A Short Biography
Born in Florida but raised in Lima, Ohio, and in Farmington, Maine, perhaps it is of no significance, but I like to think it matters a little that I have two and a half centuries of ancestral roots in Franklin County, Maine, in the Sweet and Porter and Knowlton families. I also share ancestry with Aaron Woodbury, who, in the 1820s, was the first settler in what is now Lincoln, Maine, in Penobscot County. It is appropriate, I suppose, that I lived in Franklin County at the time of my graduation from Farmington High School, and that I now live in Lincoln.
It is also perhaps of no significance, but it is humbling to me that I am a cousin of Fly Rod Crosby. Cornelia Crosby, 1854-1946, was the “woman who marketed Maine.” She was a guide herself and lobbied the Maine legislature to begin licensing guides in the state. When that came to pass, Cornelia was granted Registered Maine Guide license number 1 in 1897. She was the first and last person recorded to have brought down a caribou in Maine. Her mother was a Porter, and I am her mother’s first cousin four times removed.
Also descended directly from True Woodbury, Jr., of Litchfield, Maine, (location of Woodbury Pond), my great-grandfather was George H. Woodbury, (great-grandson of True, Jr.). George ran the fish hatchery at Belgrade Lake in the early decades of the 1900s. My mother’s ancestors came from the Gardner family of Black Lick, Pennsylvania, a Miller from Roanoke, Virginia, and generations of Dershem, Sunderland, Wagoner, Imler, and Betts families in western Ohio.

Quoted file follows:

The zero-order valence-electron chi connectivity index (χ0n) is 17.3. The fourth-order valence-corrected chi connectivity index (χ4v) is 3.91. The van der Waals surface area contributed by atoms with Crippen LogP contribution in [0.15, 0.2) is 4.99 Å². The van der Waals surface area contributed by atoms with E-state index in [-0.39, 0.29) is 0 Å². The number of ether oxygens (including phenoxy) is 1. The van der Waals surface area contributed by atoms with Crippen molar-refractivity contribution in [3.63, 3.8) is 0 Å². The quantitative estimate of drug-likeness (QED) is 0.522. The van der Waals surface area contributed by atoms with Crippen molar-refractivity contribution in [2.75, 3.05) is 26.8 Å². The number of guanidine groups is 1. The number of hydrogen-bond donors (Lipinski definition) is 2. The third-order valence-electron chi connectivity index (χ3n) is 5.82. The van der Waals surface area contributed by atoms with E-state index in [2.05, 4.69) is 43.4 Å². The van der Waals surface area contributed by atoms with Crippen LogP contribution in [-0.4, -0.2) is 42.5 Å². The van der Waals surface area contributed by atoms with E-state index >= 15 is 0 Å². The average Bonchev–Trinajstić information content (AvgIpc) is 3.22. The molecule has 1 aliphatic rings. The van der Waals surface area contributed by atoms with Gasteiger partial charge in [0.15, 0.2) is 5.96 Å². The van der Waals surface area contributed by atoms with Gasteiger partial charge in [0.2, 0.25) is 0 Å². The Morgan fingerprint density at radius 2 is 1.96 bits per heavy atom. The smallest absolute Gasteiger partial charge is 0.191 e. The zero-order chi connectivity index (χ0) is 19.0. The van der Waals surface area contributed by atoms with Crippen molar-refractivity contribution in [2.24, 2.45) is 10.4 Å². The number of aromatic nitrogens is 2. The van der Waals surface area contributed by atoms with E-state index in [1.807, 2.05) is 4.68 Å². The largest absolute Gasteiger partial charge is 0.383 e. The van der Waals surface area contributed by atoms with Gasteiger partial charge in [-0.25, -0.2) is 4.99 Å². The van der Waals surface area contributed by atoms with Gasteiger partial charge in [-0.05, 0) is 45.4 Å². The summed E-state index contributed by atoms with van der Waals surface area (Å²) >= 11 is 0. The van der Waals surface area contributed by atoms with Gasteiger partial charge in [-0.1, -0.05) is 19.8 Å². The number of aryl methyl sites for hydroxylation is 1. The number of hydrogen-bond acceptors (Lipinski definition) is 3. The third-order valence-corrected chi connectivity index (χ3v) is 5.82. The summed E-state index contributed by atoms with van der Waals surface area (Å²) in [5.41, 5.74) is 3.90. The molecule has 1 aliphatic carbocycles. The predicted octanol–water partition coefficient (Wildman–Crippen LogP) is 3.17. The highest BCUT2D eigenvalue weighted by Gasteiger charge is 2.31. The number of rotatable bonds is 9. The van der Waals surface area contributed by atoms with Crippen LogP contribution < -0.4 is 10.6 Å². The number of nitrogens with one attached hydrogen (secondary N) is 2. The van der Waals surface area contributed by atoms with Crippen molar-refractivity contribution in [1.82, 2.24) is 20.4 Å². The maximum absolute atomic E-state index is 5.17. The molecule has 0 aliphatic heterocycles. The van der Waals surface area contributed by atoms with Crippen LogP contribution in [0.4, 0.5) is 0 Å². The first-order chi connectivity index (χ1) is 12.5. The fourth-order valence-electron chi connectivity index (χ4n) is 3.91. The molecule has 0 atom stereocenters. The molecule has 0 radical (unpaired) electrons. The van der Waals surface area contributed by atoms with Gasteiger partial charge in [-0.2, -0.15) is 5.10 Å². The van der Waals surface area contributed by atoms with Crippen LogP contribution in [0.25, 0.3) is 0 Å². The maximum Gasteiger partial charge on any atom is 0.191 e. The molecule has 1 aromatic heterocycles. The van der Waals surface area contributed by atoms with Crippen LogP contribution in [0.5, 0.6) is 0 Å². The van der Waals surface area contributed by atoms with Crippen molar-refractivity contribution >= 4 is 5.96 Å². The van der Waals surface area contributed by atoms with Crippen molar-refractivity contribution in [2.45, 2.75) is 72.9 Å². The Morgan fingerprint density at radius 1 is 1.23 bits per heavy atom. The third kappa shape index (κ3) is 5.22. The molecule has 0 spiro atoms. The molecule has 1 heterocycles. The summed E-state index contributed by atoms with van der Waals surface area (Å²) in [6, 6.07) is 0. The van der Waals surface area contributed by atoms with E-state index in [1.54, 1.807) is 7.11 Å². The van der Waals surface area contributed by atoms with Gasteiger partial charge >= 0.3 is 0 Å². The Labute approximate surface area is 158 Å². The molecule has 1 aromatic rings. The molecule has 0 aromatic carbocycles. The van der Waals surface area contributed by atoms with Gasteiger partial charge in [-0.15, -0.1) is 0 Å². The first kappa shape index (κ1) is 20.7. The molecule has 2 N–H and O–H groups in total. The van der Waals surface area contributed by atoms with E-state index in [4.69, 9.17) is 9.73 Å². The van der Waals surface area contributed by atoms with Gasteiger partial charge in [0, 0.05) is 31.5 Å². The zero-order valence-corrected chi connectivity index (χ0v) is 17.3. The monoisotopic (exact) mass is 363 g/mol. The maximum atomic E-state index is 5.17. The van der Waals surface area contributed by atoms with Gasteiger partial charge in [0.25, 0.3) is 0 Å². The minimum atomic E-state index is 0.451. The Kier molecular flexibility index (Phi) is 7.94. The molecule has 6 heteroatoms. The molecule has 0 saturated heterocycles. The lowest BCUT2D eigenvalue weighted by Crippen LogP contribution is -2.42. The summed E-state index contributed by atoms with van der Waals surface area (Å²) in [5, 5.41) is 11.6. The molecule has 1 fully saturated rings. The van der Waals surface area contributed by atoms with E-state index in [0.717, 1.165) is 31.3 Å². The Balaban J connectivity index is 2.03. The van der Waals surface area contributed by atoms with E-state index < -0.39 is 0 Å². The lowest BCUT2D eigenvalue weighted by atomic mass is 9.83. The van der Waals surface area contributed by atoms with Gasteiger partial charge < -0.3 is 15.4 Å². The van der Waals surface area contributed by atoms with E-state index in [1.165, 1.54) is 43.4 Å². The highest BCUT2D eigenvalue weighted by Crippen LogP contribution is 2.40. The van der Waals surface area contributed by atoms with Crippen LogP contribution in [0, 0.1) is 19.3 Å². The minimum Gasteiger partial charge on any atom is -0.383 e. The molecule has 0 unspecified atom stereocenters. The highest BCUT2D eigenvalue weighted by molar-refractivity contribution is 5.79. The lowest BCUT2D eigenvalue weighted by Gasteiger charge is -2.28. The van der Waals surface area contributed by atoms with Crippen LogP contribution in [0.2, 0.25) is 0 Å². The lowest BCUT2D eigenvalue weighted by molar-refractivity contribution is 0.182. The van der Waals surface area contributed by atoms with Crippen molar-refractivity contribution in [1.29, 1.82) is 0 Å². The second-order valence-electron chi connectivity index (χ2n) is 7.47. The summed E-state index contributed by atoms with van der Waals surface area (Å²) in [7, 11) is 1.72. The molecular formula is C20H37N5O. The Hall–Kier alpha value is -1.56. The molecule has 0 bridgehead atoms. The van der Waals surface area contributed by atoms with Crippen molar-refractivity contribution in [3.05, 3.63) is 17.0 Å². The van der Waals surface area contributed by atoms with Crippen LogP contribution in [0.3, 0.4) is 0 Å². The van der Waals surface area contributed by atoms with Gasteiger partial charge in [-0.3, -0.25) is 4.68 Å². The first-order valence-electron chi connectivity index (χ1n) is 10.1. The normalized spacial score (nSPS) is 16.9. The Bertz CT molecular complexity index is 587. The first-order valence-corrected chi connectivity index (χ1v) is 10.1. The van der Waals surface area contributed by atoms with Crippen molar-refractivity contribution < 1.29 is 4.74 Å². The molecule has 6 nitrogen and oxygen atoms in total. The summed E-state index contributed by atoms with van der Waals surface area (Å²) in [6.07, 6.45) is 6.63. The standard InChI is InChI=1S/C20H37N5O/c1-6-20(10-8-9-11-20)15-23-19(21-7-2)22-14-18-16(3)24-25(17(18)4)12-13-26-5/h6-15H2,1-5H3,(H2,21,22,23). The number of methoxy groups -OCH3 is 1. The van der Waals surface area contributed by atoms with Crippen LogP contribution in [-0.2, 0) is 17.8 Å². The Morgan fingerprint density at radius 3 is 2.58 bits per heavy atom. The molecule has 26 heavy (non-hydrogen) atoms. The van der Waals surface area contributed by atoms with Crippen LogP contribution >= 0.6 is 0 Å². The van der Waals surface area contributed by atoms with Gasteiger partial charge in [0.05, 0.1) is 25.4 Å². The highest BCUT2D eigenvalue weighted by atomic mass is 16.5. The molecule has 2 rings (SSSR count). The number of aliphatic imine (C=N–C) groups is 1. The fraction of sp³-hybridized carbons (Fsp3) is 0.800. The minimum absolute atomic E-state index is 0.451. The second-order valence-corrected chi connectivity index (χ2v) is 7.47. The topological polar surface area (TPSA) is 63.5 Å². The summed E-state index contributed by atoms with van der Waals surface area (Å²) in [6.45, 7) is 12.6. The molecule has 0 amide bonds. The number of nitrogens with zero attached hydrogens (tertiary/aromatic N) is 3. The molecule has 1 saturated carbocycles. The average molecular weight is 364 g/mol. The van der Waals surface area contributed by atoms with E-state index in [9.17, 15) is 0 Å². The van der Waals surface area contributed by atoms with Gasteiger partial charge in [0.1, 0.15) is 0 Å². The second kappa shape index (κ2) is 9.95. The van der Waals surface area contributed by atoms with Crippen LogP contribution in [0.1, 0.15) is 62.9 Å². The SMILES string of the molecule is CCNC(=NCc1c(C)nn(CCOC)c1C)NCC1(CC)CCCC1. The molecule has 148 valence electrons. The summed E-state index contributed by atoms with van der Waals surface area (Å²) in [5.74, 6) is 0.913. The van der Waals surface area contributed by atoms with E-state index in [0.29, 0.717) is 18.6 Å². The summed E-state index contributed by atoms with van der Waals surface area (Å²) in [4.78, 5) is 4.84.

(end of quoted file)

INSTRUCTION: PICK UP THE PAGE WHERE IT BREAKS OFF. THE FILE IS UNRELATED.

After spending much of my youth in Lima, Ohio, with regular trips to a family camp on Porter Lake (a.k.a. Sweet’s Pond) in New Vineyard, Maine, my parents moved the family back to Maine and settled us in the Farmington area. At 18, I nearly severed my right index finger at the palm. That ruined a planned career as a classical pianist. Even so, I was accepted in a classical music conservatory where Russian was an elective, but the finger would not behave, so after a year of that I joined the Army, aced the language test, took the Defense Department’s intensive, one-year Russian course in Monterey, California, (1971-72), and served in Germany as a Russian language cryptanalyst, (1972-73), in the Army Security Agency at the height of the Vietnam disagreement.
After returning to college with the intention to study languages, I changed major once again and completed a bachelor’s degree in Wildlife Management, University of Maine 1977, with a minor in Russian. In Russian class there I met Beth, and we were married in 1975. In 1996 I made my own solo trip to Russia and Ukraine, which has had its own intense effect on my life.
Hired at Great Northern Paper Company in Millinocket, Maine, as a laborer in the spring of 1977, I began a papermaking apprenticeship before joining management as a production coordinator. Within a few years, the human resources field became my career specialty. In 1999, after 23 years at GNP, I began a ten-year stint as Director of HR at Penobscot Valley Hospital in Lincoln, and have since retired from that stressful line of work. I now make enough to pay for my fishing and hunting equipment by doing some freelance professional guiding. (To paraphrase a friend who is an anesthetist, I’m not paid to take them out into the wilderness, I’m paid to bring them back.)